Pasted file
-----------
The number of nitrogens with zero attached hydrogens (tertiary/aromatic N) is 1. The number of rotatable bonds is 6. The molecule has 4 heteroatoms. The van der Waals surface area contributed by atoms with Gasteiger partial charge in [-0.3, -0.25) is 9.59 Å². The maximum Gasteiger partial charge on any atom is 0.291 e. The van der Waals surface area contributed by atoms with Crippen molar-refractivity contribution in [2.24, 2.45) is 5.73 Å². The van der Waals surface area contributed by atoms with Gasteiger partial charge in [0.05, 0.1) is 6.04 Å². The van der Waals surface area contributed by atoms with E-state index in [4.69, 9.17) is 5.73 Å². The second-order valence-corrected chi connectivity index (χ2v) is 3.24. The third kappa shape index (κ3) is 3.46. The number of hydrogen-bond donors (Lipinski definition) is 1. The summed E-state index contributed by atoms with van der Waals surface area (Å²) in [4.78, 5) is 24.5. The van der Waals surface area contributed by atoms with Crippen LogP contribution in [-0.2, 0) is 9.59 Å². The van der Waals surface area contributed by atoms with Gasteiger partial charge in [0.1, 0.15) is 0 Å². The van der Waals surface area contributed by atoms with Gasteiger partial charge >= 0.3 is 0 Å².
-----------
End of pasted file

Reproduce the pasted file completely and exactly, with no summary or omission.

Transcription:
The number of nitrogens with zero attached hydrogens (tertiary/aromatic N) is 1. The number of rotatable bonds is 6. The molecule has 4 heteroatoms. The van der Waals surface area contributed by atoms with Gasteiger partial charge in [-0.3, -0.25) is 9.59 Å². The maximum Gasteiger partial charge on any atom is 0.291 e. The van der Waals surface area contributed by atoms with Crippen molar-refractivity contribution in [2.24, 2.45) is 5.73 Å². The van der Waals surface area contributed by atoms with Gasteiger partial charge in [0.05, 0.1) is 6.04 Å². The van der Waals surface area contributed by atoms with E-state index in [4.69, 9.17) is 5.73 Å². The second-order valence-corrected chi connectivity index (χ2v) is 3.24. The third kappa shape index (κ3) is 3.46. The number of hydrogen-bond donors (Lipinski definition) is 1. The summed E-state index contributed by atoms with van der Waals surface area (Å²) in [4.78, 5) is 24.5. The van der Waals surface area contributed by atoms with Crippen LogP contribution in [-0.2, 0) is 9.59 Å². The van der Waals surface area contributed by atoms with Gasteiger partial charge in [0.1, 0.15) is 0 Å². The van der Waals surface area contributed by atoms with Gasteiger partial charge >= 0.3 is 0 Å².